By Karen Zhou
The rays of the afternoon sun are beginning to soften. She sits there, a straight line forming from her shoulder to her hip to her heel. Her elbows are bent, back straight, tailbone pressing the saddle slightly. She makes sure her heels point down, toes up. She wraps the reigns around her ring fingers and her thumbs, like her toes, remain up. Always.
These are all little nuances, but for fourth-year UCI student, Chelsea Treser, they are second nature, born out of nearly two decades of practice and training.
And there’s something about him, as well. He’s fit, but not overly muscular. His coat is shiny, his black eyes scorching. He has a one-of-a-kind black tattoo inside his lip and wads of cotton are stuffed in his ears to prevent him from being distracted. He is Wilbur, a thoroughbred, and that tattoo indicates that he was once a lean, mean racehorse, one who was used as a back up in the movie, Seabiscuit.
Chelsea is practicing on Wilbur this particular afternoon, under the watchful eye of trainer Tina Davey at the Elvenstar Orange County Stables in the Huntington Central Park Equestrian Center. Chelsea is President of the UCI Equestrian Team, while Tina, a former member of the team at UC Santa Cruz, helped found the team in 2008.
“He’s lazy!” Chelsea laughs, before giving Wilbur a reassuring pat and nudging him on to transition from trot to canter.
Because they compete as a part of the Intercollegiate Horse Show Association (IHSA), UCI Equestrian can take advantage of reduced costs. What normally costs about $500 to “show,” or compete, only costs IHSA members $45. They will continue to be eligible for IHSA as long as they are full-time undergraduate students maintaining good academic standing or compete as alumni.
However, with the very nice monetary perk does come a difference in showings.
Before they compete, collegiate riders will randomly draw a number that corresponds to the host school’s horses. Riders who are not competing in the day’s events are brought in to warm-up the horses, as the competitors are not allowed to.
Although the warm-up riders give the competing riders what Tina refers to as a “cheat sheet,” which details how the horses jumps feel, including if they’re particularly strong or an extra push.
“It’s definitely challenging,” Chelsea says. “Your body’s cold and, mentally, you’re not quite in the competition yet.”
“Outside the collegiate circle, you will get to warm up on your own horse,” explains Tina. “But, in an effort to keep this affordable for college students, you don’t get to ride your own horse for IHSA.”
Keeping this in mind, Tina makes students like Chelsea practice with different horses to try and get them used to reading the horse’s antics immediately.
After a short walk to trot to canter, Chelsea rides Wilbur to the course, preparing to practice some jumps. After their first jump, Wilbur lands hard on both front feet at the same time.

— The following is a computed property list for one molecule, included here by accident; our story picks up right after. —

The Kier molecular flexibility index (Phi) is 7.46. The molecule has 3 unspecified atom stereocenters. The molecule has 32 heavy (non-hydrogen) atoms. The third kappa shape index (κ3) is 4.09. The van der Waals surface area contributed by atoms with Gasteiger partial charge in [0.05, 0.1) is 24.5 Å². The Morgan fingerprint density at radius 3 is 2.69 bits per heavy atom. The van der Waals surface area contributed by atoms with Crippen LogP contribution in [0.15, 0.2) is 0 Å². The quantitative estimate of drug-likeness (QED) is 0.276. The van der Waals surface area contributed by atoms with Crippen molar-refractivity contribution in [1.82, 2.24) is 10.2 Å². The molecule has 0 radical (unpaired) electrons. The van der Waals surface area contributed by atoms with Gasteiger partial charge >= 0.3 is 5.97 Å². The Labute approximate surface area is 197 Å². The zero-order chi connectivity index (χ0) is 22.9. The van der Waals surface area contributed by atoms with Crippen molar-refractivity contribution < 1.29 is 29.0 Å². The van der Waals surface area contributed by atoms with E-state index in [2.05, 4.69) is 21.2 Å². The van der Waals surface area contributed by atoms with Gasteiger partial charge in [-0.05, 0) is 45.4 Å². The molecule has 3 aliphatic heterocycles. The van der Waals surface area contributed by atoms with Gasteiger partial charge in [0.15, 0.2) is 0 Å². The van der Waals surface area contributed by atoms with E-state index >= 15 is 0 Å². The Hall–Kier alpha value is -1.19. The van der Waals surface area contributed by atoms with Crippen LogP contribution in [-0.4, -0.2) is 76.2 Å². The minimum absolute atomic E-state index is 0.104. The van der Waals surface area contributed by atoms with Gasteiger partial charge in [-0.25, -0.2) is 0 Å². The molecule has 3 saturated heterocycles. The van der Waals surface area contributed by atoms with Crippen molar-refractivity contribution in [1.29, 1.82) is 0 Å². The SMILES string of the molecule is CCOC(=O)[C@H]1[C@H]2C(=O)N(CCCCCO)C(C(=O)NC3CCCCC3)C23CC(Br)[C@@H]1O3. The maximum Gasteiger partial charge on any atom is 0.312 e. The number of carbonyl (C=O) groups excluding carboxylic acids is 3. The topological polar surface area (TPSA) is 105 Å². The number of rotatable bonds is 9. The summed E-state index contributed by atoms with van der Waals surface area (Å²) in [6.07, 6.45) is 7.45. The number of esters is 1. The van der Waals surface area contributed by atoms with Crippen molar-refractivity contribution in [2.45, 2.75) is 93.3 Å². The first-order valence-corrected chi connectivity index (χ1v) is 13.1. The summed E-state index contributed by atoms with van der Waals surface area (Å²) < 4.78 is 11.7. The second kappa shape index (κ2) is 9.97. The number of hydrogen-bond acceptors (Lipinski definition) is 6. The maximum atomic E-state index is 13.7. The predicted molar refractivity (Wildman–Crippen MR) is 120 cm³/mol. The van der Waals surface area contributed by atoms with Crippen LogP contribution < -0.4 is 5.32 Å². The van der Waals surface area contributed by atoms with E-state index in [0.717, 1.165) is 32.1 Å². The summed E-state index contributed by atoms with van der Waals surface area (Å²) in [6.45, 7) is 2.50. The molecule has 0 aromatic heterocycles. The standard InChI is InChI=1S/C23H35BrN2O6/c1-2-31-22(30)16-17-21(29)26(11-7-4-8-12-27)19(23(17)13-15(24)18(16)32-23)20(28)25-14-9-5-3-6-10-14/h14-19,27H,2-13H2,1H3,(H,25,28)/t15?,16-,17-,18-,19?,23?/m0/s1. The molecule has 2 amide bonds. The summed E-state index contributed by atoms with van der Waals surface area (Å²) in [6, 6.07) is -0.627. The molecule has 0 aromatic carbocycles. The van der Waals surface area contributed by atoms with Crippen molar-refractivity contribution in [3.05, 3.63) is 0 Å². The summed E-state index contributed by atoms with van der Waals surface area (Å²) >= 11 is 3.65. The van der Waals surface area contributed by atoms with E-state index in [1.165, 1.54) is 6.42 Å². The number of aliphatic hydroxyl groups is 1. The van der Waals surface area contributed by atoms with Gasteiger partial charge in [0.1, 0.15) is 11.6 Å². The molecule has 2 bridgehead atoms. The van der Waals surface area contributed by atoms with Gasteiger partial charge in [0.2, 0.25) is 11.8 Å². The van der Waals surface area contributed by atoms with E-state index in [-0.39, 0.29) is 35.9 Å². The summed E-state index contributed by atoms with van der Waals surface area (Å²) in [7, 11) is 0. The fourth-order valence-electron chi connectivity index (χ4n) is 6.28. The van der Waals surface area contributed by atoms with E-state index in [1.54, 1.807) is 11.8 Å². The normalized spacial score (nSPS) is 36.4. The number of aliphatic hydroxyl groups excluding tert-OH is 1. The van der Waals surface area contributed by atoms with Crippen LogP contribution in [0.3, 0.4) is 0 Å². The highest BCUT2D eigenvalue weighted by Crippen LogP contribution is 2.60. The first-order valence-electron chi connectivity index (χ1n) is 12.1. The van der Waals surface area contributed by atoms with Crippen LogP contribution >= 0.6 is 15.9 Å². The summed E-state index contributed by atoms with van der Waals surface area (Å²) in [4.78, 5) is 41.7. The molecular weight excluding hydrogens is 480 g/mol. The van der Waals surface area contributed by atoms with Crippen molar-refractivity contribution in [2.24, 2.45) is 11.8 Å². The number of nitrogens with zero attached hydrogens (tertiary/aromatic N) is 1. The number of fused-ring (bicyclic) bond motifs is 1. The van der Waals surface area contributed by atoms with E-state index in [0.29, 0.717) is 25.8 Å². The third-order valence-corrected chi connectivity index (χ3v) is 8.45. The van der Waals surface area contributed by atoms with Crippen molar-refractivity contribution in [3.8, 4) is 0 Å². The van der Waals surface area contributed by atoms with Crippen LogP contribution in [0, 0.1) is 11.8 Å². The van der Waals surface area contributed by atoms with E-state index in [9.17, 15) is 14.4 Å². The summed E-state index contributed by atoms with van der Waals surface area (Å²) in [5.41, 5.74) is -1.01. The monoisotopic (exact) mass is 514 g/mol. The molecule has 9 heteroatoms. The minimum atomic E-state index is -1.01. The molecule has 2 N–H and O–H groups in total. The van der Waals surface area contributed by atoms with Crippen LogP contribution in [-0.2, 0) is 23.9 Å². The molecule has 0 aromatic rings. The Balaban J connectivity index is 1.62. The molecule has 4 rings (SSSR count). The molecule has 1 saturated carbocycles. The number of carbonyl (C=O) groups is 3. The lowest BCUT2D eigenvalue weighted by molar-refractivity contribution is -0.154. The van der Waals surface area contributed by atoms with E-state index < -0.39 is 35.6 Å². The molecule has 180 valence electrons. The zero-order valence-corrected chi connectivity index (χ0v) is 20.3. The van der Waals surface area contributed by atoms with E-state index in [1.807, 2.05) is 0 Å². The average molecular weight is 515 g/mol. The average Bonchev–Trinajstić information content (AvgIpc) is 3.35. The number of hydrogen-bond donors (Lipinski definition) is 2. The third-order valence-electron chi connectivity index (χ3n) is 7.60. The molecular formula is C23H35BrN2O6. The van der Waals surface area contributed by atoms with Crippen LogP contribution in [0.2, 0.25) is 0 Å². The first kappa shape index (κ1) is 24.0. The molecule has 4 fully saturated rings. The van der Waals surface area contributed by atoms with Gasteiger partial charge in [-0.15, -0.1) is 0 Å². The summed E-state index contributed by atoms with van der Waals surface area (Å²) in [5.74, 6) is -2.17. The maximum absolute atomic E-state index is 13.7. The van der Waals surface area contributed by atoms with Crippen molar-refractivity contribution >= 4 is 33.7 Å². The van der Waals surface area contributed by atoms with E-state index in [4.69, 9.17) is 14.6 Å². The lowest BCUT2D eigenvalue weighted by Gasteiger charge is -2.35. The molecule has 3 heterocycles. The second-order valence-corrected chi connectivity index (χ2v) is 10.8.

“He’s strong,” she tells Tina, who is nodding her head nearby. “I think I need to soften it a bit. I can’t release the reign that much in the air.”
Chelsea turns around to try the jump again.
“When you get more advanced, it’s not so much the technique as it is the way you communicate with the horse. For Chelsea, she practices more on the feeling.”
There’s something beautiful about this picture. With the setting sun and glowing orange sky as their backdrop, Wilbur and Chelsea continue walking, trotting, cantering, jumping, repeating.
Her eyes point the way and he obeys. Their rhythm is totally in sync. It’s relaxing and soothing, this constant up and down, the dust kicking up slightly behind them.
Although there are three different styles, collegiate riders only show Equitation, which is based primarily on horsemanship. They are judged on how well they ride, their control and posture and how they help, and not interfere, with the horse’s jump.
The other two — Hunter and Jumper — are focused more on the horse’s abilities. For the former, the show is judged on the horse and its movements. The latter is based on speed and the consistency and cleanliness of the jumps.
Because IHSA does not allow riders to use their own horse, their shows are judged primarily on the rider’s skills.
Thus, UCI Equestrian can only show in Equitation. Under Tina’s guidance, the team has developed tremendously over the past three seasons.
Two of them, including Chelsea, have already earned enough points over the past 10 shows to qualify for Regionals, with two other members almost there.
Regionals will be held at Elvenstar on March 4 this year. From there, the top two will advance to Zones in April. The top two at Zones will travel to Kentucky for Nationals in May.
Improving each year, UCI Equestrian looks to qualify some of its riders to their very first Nationals.
“We’re definitely looking forward to continued success,” says Chelsea. “Most importantly, though, we hope to continue having fun and developing great friendships with one another.”
“Competing at the collegiate level is huge. It’s just a great way to do the sport and anyone from any level can join, even if they don’t want to show. They can just come join us and our passion for riding,” Tina says.
As the sky begins to darken, Wilbur is getting antsy, ready for rest and more than ready to eat some hay. Chelsea obligingly swings herself off, holding the reigns closely and moving to Wilbur’s left side, as every rider inherently does. And together, girl and horse walk off into the sunset.